Conor Lally adds a considerable amount of detail to the Chad story. Not least he detecting a slight deflation in Defence Minister Willie O’Dea’s bluff confidence that Irish forces had fulfilled all of their mandate. Lally confirms that apologies were forthcoming from UNHCR in Chad, Dublin and Geneva. But also that the original complaint that Irish troops had failed to protect the UN compound until after the danger had passed was true. Despite the Minister’s assertion at the time, the mandate does cover UN personnel (as noted here last Thursday). As Lally notes, the Minister on Morning Ireland was less than candid: “A statement released to the media cited the worsening security situation. It neglected to mention that it is the Irish troops who are mandated to keep the camps secure.” In fact a tiny detachment of Dutch troops were first on the scene.
It is hard to exaggerate just how vast Chad is and how isolated the 400 odd Irish troops are. But as Lally also notes the terrain is both flat and open, and significant movement on the ground is relatively easy to spot. Ariel surveillance falls to the French, who it seems have not quite got the Irish on their radar yet. There have been a number of incidents since the first deployments in March:
The problems for the Irish haven’t been confined to maintaining security for those covered by their mandate. Last month 30 members of the elite Army Ranger Wing happened upon 200 rebels while on patrol in a village near the border with Darfur. The rebels were armed with AK-47s, rocket-propelled grenades and heavy machine guns.
Fortunately, they agreed to talks with the Rangers through the Rangers’ interpreters. To the outnumbered Rangers’ immense credit, they talked themselves out of a very dangerous situation in a remote region with no other Eufor troops to call on for back-up.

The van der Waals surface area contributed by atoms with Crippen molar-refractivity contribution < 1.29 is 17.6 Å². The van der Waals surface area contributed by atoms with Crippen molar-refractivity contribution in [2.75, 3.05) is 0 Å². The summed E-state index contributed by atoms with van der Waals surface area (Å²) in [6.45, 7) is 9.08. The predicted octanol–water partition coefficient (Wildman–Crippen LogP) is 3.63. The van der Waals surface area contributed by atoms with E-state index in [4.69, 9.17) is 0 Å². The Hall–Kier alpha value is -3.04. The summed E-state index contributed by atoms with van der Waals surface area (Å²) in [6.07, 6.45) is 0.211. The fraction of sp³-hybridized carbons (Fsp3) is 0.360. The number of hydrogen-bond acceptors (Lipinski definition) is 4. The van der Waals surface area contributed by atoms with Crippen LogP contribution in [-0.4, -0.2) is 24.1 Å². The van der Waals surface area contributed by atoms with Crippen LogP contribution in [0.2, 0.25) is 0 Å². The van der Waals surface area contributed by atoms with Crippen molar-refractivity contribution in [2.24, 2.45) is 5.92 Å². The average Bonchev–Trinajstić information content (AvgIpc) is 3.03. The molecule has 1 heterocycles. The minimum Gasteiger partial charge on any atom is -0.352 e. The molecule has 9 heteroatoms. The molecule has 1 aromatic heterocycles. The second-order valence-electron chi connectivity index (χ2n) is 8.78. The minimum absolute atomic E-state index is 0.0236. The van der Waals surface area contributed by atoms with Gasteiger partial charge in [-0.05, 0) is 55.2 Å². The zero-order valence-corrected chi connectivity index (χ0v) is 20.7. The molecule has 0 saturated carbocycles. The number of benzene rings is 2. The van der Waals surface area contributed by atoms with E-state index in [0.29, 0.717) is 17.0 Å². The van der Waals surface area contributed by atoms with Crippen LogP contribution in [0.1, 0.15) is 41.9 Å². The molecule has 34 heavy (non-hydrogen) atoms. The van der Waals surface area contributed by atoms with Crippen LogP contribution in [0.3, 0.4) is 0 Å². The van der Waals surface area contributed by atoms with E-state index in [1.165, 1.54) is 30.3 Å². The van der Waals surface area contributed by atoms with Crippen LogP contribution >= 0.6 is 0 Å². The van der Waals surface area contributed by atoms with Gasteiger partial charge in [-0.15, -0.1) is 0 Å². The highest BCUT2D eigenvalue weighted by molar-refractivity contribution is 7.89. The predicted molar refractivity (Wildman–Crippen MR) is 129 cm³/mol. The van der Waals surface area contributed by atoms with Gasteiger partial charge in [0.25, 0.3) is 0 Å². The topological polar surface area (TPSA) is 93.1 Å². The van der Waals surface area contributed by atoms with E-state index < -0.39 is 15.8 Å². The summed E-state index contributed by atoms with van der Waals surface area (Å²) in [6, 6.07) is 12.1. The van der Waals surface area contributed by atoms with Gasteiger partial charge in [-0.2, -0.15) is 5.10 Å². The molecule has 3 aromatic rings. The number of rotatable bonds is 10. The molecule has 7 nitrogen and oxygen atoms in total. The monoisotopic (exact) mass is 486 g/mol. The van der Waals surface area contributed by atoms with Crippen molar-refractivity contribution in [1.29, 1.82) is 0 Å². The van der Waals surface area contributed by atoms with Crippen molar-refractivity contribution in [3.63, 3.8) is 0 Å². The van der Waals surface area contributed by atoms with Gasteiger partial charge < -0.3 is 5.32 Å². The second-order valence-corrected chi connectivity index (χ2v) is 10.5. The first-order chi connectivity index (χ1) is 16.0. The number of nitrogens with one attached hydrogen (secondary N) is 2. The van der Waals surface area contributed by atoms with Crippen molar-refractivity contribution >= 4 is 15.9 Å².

Similarly, the conventional troops who returned warning fire towards rebels near Goz Beida last Saturday performed commendably. They showed enough strength to deter an attack without inflaming the situation.
But both incidents raise significant questions about how well we are communicating with our European partners in Eufor, particularly the French. France, the former colonial power in Chad, has contributed more troops than any other country to Eufor. Its fighter jets fly surveillance missions daily over Chad, a country twice the size of France with less than 400km of paved roads.
Convoys of rebel vehicles can be easily spotted moving across the sands below the French jets. But it seems the Rangers had no warning last month that they were driving into a village where 200 rebels had set down for a few days. Similarly, it seems the Irish troops last Saturday in and around Goz Beida had little or no intelligence about unfolding events.
There are questions not simply over whether the numbers are sufficient, but whether the equipment is sufficient. Initial assessments identified that the rebels were poorly equipped. They may only have soft topped vehicles, but heavy machine guns and rocket propelled grenades can do a far amount of damage. Lally detects a ministerial ‘wobble’:
Six months ago O’Dea said the rebels were “not in a position to engage well-equipped, trained and organised” armies such as the Irish.After his visit to Chad this week he sounded slightly less sure. In the first signs of Government jitters about the mission, he made a point of releasing a statement saying the Government was committed to retaining troops in Chad “up to March 2009 only”.
That’s when the mandate runs out. But it is unlikely to have been the planned end of the deployment. It looks like the Minister of Defence may have some tough choices ahead. Not least, whether he has sent enough troops. And perhaps some tough talking to do with his French counterpart.